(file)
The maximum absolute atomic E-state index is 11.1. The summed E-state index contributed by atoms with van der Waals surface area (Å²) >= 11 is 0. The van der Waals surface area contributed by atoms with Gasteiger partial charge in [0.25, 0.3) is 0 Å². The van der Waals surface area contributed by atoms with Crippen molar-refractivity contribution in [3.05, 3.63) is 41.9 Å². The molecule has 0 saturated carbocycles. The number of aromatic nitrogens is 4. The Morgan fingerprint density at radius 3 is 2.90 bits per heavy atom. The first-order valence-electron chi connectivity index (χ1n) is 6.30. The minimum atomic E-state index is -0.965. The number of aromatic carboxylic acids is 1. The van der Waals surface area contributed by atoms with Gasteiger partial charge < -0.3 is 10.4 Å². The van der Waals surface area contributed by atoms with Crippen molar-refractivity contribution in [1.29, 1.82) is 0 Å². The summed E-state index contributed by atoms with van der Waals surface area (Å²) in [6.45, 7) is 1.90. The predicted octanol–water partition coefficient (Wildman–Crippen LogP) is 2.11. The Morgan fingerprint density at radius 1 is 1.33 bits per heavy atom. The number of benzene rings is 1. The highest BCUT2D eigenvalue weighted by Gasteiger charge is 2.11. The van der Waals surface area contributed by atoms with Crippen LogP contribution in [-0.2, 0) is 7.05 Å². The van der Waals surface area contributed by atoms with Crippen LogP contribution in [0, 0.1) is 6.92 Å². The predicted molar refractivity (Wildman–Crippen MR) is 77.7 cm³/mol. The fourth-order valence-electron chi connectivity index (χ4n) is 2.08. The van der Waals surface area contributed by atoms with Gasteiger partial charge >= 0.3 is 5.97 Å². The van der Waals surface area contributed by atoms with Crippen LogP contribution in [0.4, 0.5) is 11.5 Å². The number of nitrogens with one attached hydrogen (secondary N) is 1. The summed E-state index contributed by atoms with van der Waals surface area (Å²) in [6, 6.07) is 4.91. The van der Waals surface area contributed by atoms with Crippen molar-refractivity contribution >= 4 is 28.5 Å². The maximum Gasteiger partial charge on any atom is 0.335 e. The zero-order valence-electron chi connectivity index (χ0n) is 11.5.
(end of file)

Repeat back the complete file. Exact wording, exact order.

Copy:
The maximum absolute atomic E-state index is 11.1. The summed E-state index contributed by atoms with van der Waals surface area (Å²) >= 11 is 0. The van der Waals surface area contributed by atoms with Gasteiger partial charge in [0.25, 0.3) is 0 Å². The van der Waals surface area contributed by atoms with Crippen molar-refractivity contribution in [3.05, 3.63) is 41.9 Å². The molecule has 0 saturated carbocycles. The number of aromatic nitrogens is 4. The Morgan fingerprint density at radius 3 is 2.90 bits per heavy atom. The first-order valence-electron chi connectivity index (χ1n) is 6.30. The minimum atomic E-state index is -0.965. The number of aromatic carboxylic acids is 1. The van der Waals surface area contributed by atoms with Gasteiger partial charge < -0.3 is 10.4 Å². The van der Waals surface area contributed by atoms with Crippen molar-refractivity contribution in [1.29, 1.82) is 0 Å². The summed E-state index contributed by atoms with van der Waals surface area (Å²) in [6.45, 7) is 1.90. The predicted octanol–water partition coefficient (Wildman–Crippen LogP) is 2.11. The Morgan fingerprint density at radius 1 is 1.33 bits per heavy atom. The number of benzene rings is 1. The highest BCUT2D eigenvalue weighted by Gasteiger charge is 2.11. The van der Waals surface area contributed by atoms with Crippen LogP contribution in [-0.2, 0) is 7.05 Å². The van der Waals surface area contributed by atoms with Crippen LogP contribution in [0, 0.1) is 6.92 Å². The predicted molar refractivity (Wildman–Crippen MR) is 77.7 cm³/mol. The fourth-order valence-electron chi connectivity index (χ4n) is 2.08. The van der Waals surface area contributed by atoms with Gasteiger partial charge >= 0.3 is 5.97 Å². The van der Waals surface area contributed by atoms with Crippen LogP contribution in [0.4, 0.5) is 11.5 Å². The number of nitrogens with one attached hydrogen (secondary N) is 1. The summed E-state index contributed by atoms with van der Waals surface area (Å²) in [6, 6.07) is 4.91. The van der Waals surface area contributed by atoms with Crippen molar-refractivity contribution >= 4 is 28.5 Å². The maximum Gasteiger partial charge on any atom is 0.335 e. The zero-order valence-electron chi connectivity index (χ0n) is 11.5.